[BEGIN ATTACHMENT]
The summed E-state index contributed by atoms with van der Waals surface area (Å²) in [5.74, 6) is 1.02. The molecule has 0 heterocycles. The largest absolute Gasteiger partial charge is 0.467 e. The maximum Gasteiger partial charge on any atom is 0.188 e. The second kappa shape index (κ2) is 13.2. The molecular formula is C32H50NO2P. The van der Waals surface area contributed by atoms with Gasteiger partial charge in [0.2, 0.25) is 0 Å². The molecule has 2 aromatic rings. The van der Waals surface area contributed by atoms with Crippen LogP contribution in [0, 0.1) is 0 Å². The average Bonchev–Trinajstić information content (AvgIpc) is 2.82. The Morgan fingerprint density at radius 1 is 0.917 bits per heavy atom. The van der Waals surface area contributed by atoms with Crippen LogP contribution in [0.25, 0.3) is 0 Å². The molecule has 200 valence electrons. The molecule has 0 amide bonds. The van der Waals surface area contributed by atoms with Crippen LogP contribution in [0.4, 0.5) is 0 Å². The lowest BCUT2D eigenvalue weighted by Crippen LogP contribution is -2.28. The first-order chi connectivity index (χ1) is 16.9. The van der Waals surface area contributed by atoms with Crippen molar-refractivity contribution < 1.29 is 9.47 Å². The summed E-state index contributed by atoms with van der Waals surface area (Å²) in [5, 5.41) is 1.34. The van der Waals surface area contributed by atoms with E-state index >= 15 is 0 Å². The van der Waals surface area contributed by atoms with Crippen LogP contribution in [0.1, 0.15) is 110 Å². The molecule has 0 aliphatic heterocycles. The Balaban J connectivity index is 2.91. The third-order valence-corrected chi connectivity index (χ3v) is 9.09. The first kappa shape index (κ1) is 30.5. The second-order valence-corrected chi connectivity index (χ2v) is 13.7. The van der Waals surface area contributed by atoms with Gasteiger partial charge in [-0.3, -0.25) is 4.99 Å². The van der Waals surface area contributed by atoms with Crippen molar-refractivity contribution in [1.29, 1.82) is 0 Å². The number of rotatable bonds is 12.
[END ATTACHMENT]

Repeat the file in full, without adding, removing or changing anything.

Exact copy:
The summed E-state index contributed by atoms with van der Waals surface area (Å²) in [5.74, 6) is 1.02. The molecule has 0 heterocycles. The largest absolute Gasteiger partial charge is 0.467 e. The maximum Gasteiger partial charge on any atom is 0.188 e. The second kappa shape index (κ2) is 13.2. The molecular formula is C32H50NO2P. The van der Waals surface area contributed by atoms with Gasteiger partial charge in [0.2, 0.25) is 0 Å². The molecule has 2 aromatic rings. The van der Waals surface area contributed by atoms with Crippen LogP contribution in [0, 0.1) is 0 Å². The average Bonchev–Trinajstić information content (AvgIpc) is 2.82. The Morgan fingerprint density at radius 1 is 0.917 bits per heavy atom. The van der Waals surface area contributed by atoms with Crippen LogP contribution in [0.25, 0.3) is 0 Å². The molecule has 200 valence electrons. The molecule has 0 amide bonds. The van der Waals surface area contributed by atoms with Crippen LogP contribution in [0.4, 0.5) is 0 Å². The lowest BCUT2D eigenvalue weighted by Crippen LogP contribution is -2.28. The first-order chi connectivity index (χ1) is 16.9. The van der Waals surface area contributed by atoms with Crippen molar-refractivity contribution < 1.29 is 9.47 Å². The summed E-state index contributed by atoms with van der Waals surface area (Å²) in [5, 5.41) is 1.34. The van der Waals surface area contributed by atoms with E-state index >= 15 is 0 Å². The van der Waals surface area contributed by atoms with Crippen LogP contribution in [0.1, 0.15) is 110 Å². The molecule has 0 aliphatic heterocycles. The Balaban J connectivity index is 2.91. The third-order valence-corrected chi connectivity index (χ3v) is 9.09. The first kappa shape index (κ1) is 30.5. The second-order valence-corrected chi connectivity index (χ2v) is 13.7. The van der Waals surface area contributed by atoms with Gasteiger partial charge in [-0.3, -0.25) is 4.99 Å². The van der Waals surface area contributed by atoms with Crippen molar-refractivity contribution in [1.29, 1.82) is 0 Å². The number of rotatable bonds is 12.